The primary objective of this regulatory amendment is to protect the health and safety of Canadians by reducing the availability of two piperazine derivatives, BZP and TFMPP, in Canada by listing the substances in Schedule III to the CDSA. A secondary objective of this regulatory amendment is to enable access to BZP and TFMPP for legitimate scientific and research purposes, by adding the substances to the Schedule to Part J of the FDR.
The CDSA provides a legislative framework for the control of substances that can alter mental processes and that may produce harm to the health of an individual or to society when diverted or misused. The CDSA and its regulations also seek to support the legal manufacture of, trade in and possession of controlled substances for medical and scientific purposes.
Scheduling under the CDSA is a three-step process in that substances are first assessed as to whether or not they should be regulated under the CDSA and then into which Schedule they best fit. Finally, depending on whether they have a legitimate use (i.e. scientific, medical or industrial), a decision must be made regarding to which, if any, regulation the substances should be subject.
This regulatory initiative adds BZP and TFMPP to Schedule III to the CDSA, which means that all activities, including possession, trafficking, production, distribution, import and export, are illegal. Examples of other substances also listed in Schedule III include amphetamines, mescaline, flunitrazepam, and 4-hydroxybutanoic acid (GHB). (see footnote 2)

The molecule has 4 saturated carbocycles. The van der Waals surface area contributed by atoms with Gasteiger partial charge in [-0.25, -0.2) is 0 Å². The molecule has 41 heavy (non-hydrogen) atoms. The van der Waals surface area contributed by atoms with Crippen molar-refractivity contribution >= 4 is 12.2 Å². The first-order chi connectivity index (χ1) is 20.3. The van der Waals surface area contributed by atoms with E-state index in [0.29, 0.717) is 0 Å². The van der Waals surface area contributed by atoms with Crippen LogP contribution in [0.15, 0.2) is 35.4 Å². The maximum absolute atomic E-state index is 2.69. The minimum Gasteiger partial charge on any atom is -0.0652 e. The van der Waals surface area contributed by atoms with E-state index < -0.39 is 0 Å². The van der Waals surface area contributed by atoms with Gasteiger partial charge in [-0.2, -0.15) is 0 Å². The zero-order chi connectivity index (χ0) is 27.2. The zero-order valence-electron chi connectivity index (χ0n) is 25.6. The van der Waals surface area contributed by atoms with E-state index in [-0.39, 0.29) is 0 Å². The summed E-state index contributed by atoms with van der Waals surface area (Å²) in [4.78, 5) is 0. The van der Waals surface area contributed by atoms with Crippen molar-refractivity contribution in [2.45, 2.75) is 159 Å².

Part J of the FDR regulates the use of controlled substances that have no recognized medical use. Substances listed in the Schedule to Part J of the FDR are known as restricted drugs because they can be used only for scientific and research purposes. Scheduling BZP and TFMPP under Part J of the FDR establishes tight controls on activities involving these substances should they be used for scientific or research purposes, thereby minimizing the risk of diversion and misuse.
This regulatory amendment provides law enforcement agencies and the CBSA with the authority to take action against illegal activities involving BZP and TFMPP. Such actions could include the seizure of BZP, TFMPP and/or products containing these substances and the laying of drug charges against those conducting illicit activities with these substances in accordance with the CDSA.
The addition of
- Benzylpiperazine (BZP) [1-benzylpiperazine] and its salts, isomers and salts of isomers; and
- Trifluoromethylphenylpiperazine (TFMPP) [1-(3-trifluoromethylphenyl)piperazine] and its salts, isomers and salts of isomers
to Schedule III to the CDSA and the Schedule to Part J of the FDR and, consequently, the application of the regulatory provisions governing them will come into force upon registration. Health Canada will begin to accept applications for authorizations under Part J of the FDR immediately following registration of this regulatory amendment.
Regulatory and non-regulatory options considered
Option 1: Status quo. BZP and TFMPP are not regulated as controlled substances under the CDSA.
Option 1 was rejected as it does not sufficiently protect the health and safety of Canadians from BZP and TFMPP’s moderate to high potential for abuse, the potential risks to health associated with their use, and their increasing availability in Canada.
Option 2: BZP is added to one of the Schedules to the CDSA; TFMPP remains unscheduled.
The majority of products containing BZP also contain TFMPP to achieve a more desired level of effect. Accordingly, if not controlled under the CDSA, TFMPP could be used as a replacement for BZP, thereby diminishing the benefits to the health and safety of Canadians that would be achieved through control of BZP under the CDSA. This option was therefore rejected. In addition, although this option would be consistent with some jurisdictions (e.g. the United States), it would be inconsistent with others that are regulating TFMPP (e.g. New Zealand and Australia).